Stocks firmed slightly on Friday after a key U.S. jobs report showed the pace of hiring by employers had eased slightly in December but gave signals of some momentum in the labor market's recovery since the 2007-09 recession.
Data from the Institute for Supply Management showed the vast U.S. services sector in December grew at its fastest clip in 10 months, boosted by a rise in new orders. The market's reaction to both releases was modest.
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New orders received by U.S. factories were flat in November, missing expectations as demand for aircraft sank sharply, although a gauge of business spending plans gave a positive sign for the economy.
Shares of Nasdaq heavyweight Apple Inc fell nearly 2 percent, pressuring the tech-heavy index. Adding to concerns about the iPhone maker's ability to produce more innovative products going forward, rival Samsung Electronics Co Ltd <005930.KS> is expected to widen its lead over Apple in global smartphone sales this year with 35 percent growth, propped up by a broad product lineup, according to market researcher Strategy Analytics.
The Dow Jones industrial average was up 7.79 points, or 0.06 percent, at 13,399.15. The Standard & Poor's 500 Index was up 1.95 points, or 0.13 percent, at 1,461.32. The Nasdaq Composite Index was down 6.50 points, or 0.21 percent, at 3,094.06.
Though the jobs data showed lackluster economic growth was unable to make a dent in the still-high U.S. unemployment rate, it calmed fears about the possibility of the U.S. Federal Reserve ending its highly stimulative monetary policy.
Concerns about the endurance of the Fed's stimulus program prompted investors to pull back from the market Thursday after a two-day rally.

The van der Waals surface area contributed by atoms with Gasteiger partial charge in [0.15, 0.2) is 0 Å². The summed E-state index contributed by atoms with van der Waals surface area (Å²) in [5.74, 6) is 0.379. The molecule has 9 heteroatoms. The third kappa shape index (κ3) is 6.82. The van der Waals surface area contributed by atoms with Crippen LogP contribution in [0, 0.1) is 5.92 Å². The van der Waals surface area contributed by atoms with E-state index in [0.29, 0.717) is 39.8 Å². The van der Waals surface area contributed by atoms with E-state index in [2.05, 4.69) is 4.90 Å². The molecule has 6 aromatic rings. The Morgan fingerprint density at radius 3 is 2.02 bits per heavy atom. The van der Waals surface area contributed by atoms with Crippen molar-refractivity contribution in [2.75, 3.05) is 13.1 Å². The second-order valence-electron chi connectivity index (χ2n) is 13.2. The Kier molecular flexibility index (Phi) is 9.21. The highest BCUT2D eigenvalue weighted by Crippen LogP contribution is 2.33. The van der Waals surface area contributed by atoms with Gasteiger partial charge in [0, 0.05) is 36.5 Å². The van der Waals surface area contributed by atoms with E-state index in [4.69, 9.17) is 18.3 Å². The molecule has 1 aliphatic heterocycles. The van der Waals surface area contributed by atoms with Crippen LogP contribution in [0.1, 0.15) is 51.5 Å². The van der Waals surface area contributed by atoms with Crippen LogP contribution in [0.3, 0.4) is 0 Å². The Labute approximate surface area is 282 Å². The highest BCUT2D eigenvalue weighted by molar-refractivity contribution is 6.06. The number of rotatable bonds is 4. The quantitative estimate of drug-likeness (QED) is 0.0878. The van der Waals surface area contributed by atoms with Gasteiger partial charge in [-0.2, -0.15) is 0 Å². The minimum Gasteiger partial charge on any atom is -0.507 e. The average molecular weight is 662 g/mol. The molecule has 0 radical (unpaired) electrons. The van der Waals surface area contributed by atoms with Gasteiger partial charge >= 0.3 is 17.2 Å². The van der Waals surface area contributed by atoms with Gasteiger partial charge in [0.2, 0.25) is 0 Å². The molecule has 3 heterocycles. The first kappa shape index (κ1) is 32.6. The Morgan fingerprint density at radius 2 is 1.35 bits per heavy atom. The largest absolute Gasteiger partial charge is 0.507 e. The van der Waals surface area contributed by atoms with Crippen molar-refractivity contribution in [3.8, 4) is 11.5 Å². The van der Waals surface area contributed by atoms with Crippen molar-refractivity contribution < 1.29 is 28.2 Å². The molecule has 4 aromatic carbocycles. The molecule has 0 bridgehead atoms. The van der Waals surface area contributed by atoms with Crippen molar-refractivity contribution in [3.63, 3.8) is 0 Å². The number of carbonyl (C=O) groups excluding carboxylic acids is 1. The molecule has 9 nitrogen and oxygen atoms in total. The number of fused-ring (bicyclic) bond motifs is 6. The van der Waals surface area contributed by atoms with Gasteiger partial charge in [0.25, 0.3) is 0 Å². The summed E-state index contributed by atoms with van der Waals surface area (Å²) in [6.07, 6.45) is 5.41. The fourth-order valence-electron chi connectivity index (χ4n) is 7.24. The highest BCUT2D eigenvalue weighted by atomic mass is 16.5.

According to the Labor Department, payrolls outside the farming sector grew 155,000 last month, as expected and slightly below the level for November. Gains in employment were distributed broadly throughout the economy, from manufacturing and construction to health care.
Minutes from the Fed's December policy meeting, released Thursday, showed Fed officials were increasingly worried about the risks of asset purchases on financial markets, though they looked set to continue with the open-ended stimulus program for now.
Some policymakers thought asset buying should be slowed or stopped before the end of 2013 while others highlighted the need for further stimulus. The Fed's policy of easy credit has helped push the S&P 500 to a 13.4 percent gain in 2012. Ending that policy would remove an incentive for investors to purchase riskier assets like stocks.
Apple shares were down nearly 2 percent at $532.27 in morning trade. The stock has been on a downward trend over the past few months on concerns about demand for the iPhone 5 and the company's capability to produce more innovation products in the future.
Pharmaceuticals maker Eli Lilly and Co. said on Friday it expects 2013 earnings to increase to $3.75 to $3.90 per share excluding items from $3.30 to $3.40 per share in 2012. The stock rose 2.5 percent to $50.94.
Mosaic Co reported that its quarterly operating profit fell 30 percent as international distributors delayed buying potash and phosphate to avert the price risk associated with the fertilizer producer's negotiations with China and India. The stock rose 1.5 percent to $57.62.
(Editing by Bernadette Baum)